Diescho cheers Kavango on

Says regions must stand up

08 July 2019 | Local News

In self-imposed exile, Professor Joseph Diescho says that political parties will not win elections without the 'Kavango vote', yet the people, and especially the youth, from the two Kavango regions are neglected in all spheres.

Speaking during a public lecture in Rundu on Saturday, Diescho said people of Kavango remain the 'voting cows' as their votes make a significant difference to the governance of the country, however they are neglected after the voting period concludes.

“You cannot win an election in Namibia without the Kavango vote,” Diescho said.

“After the vote, the Kavango is completely absent from anything and the youth does not question this. Two regions, the second highest in voting numbers and only two ministers, both from Kavango East and both from the Roman Catholic Church. Something is very wrong here. Where is the youth?”

The event was organised by the Muzokumwe Volunteers Organisation under the theme 'The crisis of leadership in post-independence Namibia and the role of the youth today'.

Diescho spoke on a variety of issues relating to leadership, as well as painting a picture for the audience that the youth in north-eastern regions are neglected.

Making reference to the high number of people employed as security guards in the country and said to be from the Kavango regions, Diescho said it is wrong for people from one tribe to be seen as only fit to guard others' properties.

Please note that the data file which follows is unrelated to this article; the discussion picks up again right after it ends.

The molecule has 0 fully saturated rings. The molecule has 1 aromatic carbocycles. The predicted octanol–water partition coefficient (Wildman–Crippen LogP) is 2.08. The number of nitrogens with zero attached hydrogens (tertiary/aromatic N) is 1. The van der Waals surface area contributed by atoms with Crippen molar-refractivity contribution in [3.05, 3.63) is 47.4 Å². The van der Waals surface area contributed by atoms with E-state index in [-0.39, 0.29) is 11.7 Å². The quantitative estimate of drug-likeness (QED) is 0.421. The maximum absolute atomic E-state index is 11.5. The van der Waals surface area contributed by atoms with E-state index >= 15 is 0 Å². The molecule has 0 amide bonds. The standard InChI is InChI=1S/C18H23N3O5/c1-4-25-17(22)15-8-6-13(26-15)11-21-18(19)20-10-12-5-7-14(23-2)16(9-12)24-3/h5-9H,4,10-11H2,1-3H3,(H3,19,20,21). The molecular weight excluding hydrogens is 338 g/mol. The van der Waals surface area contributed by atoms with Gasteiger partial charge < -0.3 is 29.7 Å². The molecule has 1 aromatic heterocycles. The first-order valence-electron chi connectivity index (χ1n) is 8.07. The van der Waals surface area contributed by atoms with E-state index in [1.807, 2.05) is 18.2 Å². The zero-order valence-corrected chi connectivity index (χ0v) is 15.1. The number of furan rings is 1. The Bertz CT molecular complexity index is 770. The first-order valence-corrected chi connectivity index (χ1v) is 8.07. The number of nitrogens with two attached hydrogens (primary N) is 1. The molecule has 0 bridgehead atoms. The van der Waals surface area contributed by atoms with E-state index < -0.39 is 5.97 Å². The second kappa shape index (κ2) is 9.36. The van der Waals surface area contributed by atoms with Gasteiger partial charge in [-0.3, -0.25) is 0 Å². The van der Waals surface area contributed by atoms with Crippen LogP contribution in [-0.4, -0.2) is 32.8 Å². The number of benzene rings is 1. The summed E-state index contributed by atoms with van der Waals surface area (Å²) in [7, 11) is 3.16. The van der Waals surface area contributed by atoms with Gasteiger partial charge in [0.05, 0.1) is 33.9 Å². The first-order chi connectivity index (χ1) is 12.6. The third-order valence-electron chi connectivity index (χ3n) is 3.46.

Meanwhile, taking a swipe at President Hage Geingob's planned national town hall meetings scheduled to kick in a few weeks' time, Diescho said this illustrates that the people of the Kavango regions are only relevant when elections are approaching.

“People only come to you during election times, you are voting cows,” Diescho said.

Moreover, Diescho, during his lecture, decoded the qualities a leader should possess saying that a leader is one who is questioned and listens to the people he is elected to serve.

He added that a leader should love the people and not the other way around, looking for praise and to be loved by the masses.

He also pointed out that the reason why the people of the two Kavango regions are subjected to many challenges is as a result of not standing up for their rights.

“We are our own problem, not white people; we don't stand up for our rights,” Diescho said responding to a question from the audience as to what they should do to overcome the current status quo.

Making reference to African revolutions and speaking highly of South African politician Julius Malema, Diescho questioned why Namibia does not have leaders of his calibre.

“I don't want to turn you into revolutionaries; I want you to take yourself seriously,” Diescho said.

Diescho furthermore said that when he used to pen documents and make utterances about the neglect of the Kavango people, he was ridiculed and people laughed at him.

“I speak for you and you laugh at my misery,” he remarked.

KENYA KAMBOWE